The words ‘Oxford University’ immediately introduce a slideshow of images in the mind. The dreaming spires, the gowns, the punting, the Harry Potter-esque interiors of the colleges: most of the UK, if not the wider world, has a fair grip on these iconic scenes, which speak of a mix of both learning and privilege.
Magnum photographer Martin Parr spent two years travelling back and forth to Oxford, documenting tutorials, dinners, garden parties, and the many formal events that are unique to the university. The resulting images have been turned into a book divided into three large chapters, reflecting the three teaching terms of the university year. It forms part of a series of works by Parr that aims to examine the British ‘establishment’, with other elements documenting public schools, the City of London and the Army.
People tend to have an unconscious opinion of Oxford. It might be one of awe, at the great intellect to be found there or at its hallowed architecture, or conversely one of irritation, of its exclusive, clubby nature, its privilege (an education at Oxford or Cambridge is often viewed as an automatic passport to later success or power) or its poshness.
Most people likely don’t think about it very much, but if you grew up near the city, as I did, it is almost impossible not to take up a position on the place. The expression ‘town and gown’ will be familiar to anyone living in the shadow of a dominant seat of learning, and, for me growing up, I came down easily on the side of ‘town’, finding the university’s rituals strange and elitist, despite having close family and friends attached to it.
All clubs fascinate though, and it’s easy to see the appeal of the establishment as a subject for Parr. For my own part, as an adult I’ve always leapt at the opportunities I’ve had to snoop around the university, and when sent a copy of the book, I opened it with eagerness to see how much it captured the complexity of the institution.
Parr is often accused of mocking his subject matter, but while containing the occasional quirk, this is a largely straight documentation of a subject that already happily embraces moments of absurdity with great seriousness. (An example of this, that I’d never heard of, is given in an essay by Simon Winchester included in the book, where he talks of the bell at Christ Church college ringing at 9.05pm instead of 9pm, reflecting ‘Oxford time’ instead of Greenwich Mean Time.)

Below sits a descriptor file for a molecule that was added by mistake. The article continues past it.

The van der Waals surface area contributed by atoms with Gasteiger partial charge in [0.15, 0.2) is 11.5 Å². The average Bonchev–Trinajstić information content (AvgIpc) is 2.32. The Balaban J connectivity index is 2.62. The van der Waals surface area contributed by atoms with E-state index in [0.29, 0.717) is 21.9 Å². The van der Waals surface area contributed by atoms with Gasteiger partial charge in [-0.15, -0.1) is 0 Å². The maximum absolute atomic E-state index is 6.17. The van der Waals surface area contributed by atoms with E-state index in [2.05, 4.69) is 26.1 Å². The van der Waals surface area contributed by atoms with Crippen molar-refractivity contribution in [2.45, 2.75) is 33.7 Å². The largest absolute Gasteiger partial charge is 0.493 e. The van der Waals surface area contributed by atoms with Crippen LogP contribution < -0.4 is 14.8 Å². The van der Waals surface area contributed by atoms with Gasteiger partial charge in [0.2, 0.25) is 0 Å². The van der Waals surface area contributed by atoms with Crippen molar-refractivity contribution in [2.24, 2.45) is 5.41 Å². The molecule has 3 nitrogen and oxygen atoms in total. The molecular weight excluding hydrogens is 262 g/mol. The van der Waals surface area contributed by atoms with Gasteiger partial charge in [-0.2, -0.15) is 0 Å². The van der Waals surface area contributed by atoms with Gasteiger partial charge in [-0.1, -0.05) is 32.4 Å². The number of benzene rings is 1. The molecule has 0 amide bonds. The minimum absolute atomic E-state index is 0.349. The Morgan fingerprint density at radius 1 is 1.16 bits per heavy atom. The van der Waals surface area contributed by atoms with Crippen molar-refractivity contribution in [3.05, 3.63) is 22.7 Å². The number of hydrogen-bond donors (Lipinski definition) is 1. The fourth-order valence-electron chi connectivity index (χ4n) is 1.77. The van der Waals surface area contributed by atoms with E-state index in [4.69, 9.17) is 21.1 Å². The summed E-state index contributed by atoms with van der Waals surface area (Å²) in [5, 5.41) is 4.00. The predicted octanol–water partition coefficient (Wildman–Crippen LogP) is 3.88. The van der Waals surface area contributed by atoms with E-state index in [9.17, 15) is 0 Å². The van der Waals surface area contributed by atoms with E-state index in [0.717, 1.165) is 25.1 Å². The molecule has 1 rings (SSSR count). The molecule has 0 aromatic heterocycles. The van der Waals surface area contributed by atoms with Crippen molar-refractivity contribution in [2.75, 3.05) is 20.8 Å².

Parr’s style is to go in close on his subject, so the dreaming spires that might dominate more touristy books on Oxford are given barely a walk-on part here. But the university’s other traditions are in full evidence. A number of ritualistic performances such as the ‘Admission of the Proctors’ (who are responsible for ‘academic discipline’ at the colleges), the Head of the River rowing competition, the May Day celebrations and the many, many college dinners and feasts are amply captured, alongside the distinctive outfits and language of the university.
There is a sense that this has all remained largely unchanged over the decades, if not centuries. At times this feels stifling: the faces documented in the book’s pages are overwhelmingly white, for example, particularly amongst those with the obvious power. Hints of modernity creep in, however: there are several photos documenting a Queerfest event and Parr’s photos of the Ruskin School of Art offer at least a different kind of college uniform (one that still conforms to stereotype, though is arty rather than academic).
Other images feel like they could have been taken at almost any elite university. Parr has attempted to capture academia at work but this is not easy to make interesting and the shots of students in the library or scientists at work end up being bland. They are essential to include nonetheless: this is, after all, the real lifeblood of the university.
Despite being titled simply ‘Oxford’, Parr’s book is firmly a portrait of the colleges, not the city, and it is slightly disappointing that he didn’t capture more of the places where the two intersect (the city’s pubs, say).
But this is likely intentional: for Parr’s work is really a portrait of the bubble of Oxford University, with all the positives and negatives this brings.
Oxford by Martin Parr is published by OUP on September 7, global.oup.com; A display of photographs from the series will be on show at the Weston Library in Oxford from September 8-October 22, as part of Photo Oxford, September 8-24, photooxford.org